Workplace Mental Health: Vulnerability And Compassion Are The New Black

Over the course of the pandemic, several orchestras have been developing programs that focus on mental health of patrons. That’s a very good thing but it never hurts to remember that we need to keep an eye on one another behind the scenes.

All stakeholders are feeling an enormous amount of pressure which manifests in as many ways as there are individuals. An article by Kelly Greenwood and Julia Anas that caught my attention back in October 2021 at the Harvard Business Review examines the topic of mental health in the workplace. Nutshell: things need to improve (emphasis added).

Although employers have responded with initiatives like mental health days or weeksfour-day workweeks, and enhanced counseling benefits or apps, they’re not enough. Employees need and expect sustainable and mentally healthy workplaces, which requires taking on the real work of culture change. It’s not enough to simply offer the latest apps or employ euphemisms like “well-being” or “mental fitness.” Employers must connect what they say to what they actually do.

When viewed from the lens of orchestras as a workplace, the article is simultaneously inspiring and disheartening. It’s inspiring to see how much progress has been made and the concrete steps stakeholders can take to improve mental health, productivity, and job satisfaction. At the same time, it can feel discouraging to see how far the typical orchestra workplace needs to travel in order to match the progress in other sectors.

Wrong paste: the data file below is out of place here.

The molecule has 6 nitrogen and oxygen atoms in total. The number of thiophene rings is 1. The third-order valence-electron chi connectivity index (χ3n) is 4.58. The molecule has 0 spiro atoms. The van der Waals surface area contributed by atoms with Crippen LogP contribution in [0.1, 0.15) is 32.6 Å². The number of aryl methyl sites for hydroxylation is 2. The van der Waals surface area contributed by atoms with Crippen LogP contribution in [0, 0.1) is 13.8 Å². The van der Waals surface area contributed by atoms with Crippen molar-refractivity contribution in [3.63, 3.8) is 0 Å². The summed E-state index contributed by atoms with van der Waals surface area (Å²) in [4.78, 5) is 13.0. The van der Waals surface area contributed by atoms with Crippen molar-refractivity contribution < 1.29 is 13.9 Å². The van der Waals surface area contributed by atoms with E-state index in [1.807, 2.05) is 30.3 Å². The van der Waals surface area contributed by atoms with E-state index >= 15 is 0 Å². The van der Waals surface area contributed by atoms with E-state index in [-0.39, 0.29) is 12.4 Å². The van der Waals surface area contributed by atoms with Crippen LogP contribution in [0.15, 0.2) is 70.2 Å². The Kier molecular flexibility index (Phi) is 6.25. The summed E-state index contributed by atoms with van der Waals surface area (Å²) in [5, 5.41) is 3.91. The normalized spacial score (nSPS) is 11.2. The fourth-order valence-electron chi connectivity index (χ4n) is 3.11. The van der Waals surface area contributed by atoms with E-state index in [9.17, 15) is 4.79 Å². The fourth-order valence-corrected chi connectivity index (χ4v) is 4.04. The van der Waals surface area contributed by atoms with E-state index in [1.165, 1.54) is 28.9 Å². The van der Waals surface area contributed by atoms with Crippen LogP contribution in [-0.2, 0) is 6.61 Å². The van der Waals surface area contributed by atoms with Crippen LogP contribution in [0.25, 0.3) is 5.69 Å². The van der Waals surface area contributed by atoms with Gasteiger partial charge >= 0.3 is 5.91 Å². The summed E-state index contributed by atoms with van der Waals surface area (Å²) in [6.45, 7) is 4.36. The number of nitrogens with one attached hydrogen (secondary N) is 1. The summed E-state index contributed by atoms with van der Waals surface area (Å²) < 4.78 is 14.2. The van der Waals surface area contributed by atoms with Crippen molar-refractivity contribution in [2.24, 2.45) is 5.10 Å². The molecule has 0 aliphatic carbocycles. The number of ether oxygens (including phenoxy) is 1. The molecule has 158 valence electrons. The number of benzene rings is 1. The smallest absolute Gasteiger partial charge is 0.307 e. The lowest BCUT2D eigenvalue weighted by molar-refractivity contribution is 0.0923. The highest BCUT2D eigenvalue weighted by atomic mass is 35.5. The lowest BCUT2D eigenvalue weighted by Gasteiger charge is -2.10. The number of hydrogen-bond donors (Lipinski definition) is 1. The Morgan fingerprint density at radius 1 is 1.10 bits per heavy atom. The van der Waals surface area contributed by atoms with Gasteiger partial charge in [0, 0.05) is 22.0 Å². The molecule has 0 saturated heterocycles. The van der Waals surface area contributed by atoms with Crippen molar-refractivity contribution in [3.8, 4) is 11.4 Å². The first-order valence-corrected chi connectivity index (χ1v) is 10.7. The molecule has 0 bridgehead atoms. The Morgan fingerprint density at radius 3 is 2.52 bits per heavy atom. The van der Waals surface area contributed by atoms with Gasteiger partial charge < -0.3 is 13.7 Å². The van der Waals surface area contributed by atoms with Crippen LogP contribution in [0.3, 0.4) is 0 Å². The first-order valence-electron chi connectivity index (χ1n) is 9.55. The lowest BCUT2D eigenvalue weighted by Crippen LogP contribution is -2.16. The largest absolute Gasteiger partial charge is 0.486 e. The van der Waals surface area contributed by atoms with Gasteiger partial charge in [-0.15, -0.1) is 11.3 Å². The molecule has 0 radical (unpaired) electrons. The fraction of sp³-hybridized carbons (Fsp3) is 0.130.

If nothing else, I love the upbeat tone the authors use to show where things can go if we take the time to travel:

The future of workplace mental health demands culture change — with more vulnerability, compassion, and sustainable ways of working.

About Drew McManus

"I hear that every time you show up to work with an orchestra, people get fired." Those were the first words out of an executive's mouth after her board chair introduced us. That executive is now a dear colleague and friend but the day that consulting contract began with her orchestra, she was convinced I was a hatchet-man brought in by the board to clean house.

I understand where the trepidation comes from as a great deal of my consulting and technology provider work for arts organizations involves due diligence, separating fact from fiction, interpreting spin, as well as performance review and oversight. So yes, sometimes that work results in one or two individuals "aggressively embracing career change" but far more often than not, it reinforces and clarifies exactly what works and why.

In short, it doesn't matter if you know where all the bodies are buried if you can't keep your own clients out of the ground, and I'm fortunate enough to say that for more than 15 years, I've done exactly that for groups of all budget size from Qatar to Kathmandu.

For fun, I write a daily blog about the orchestra business, provide a platform for arts insiders to speak their mind, keep track of what people in this business get paid, help write a satirical cartoon about orchestra life, hack the arts, and love a good coffee drink.

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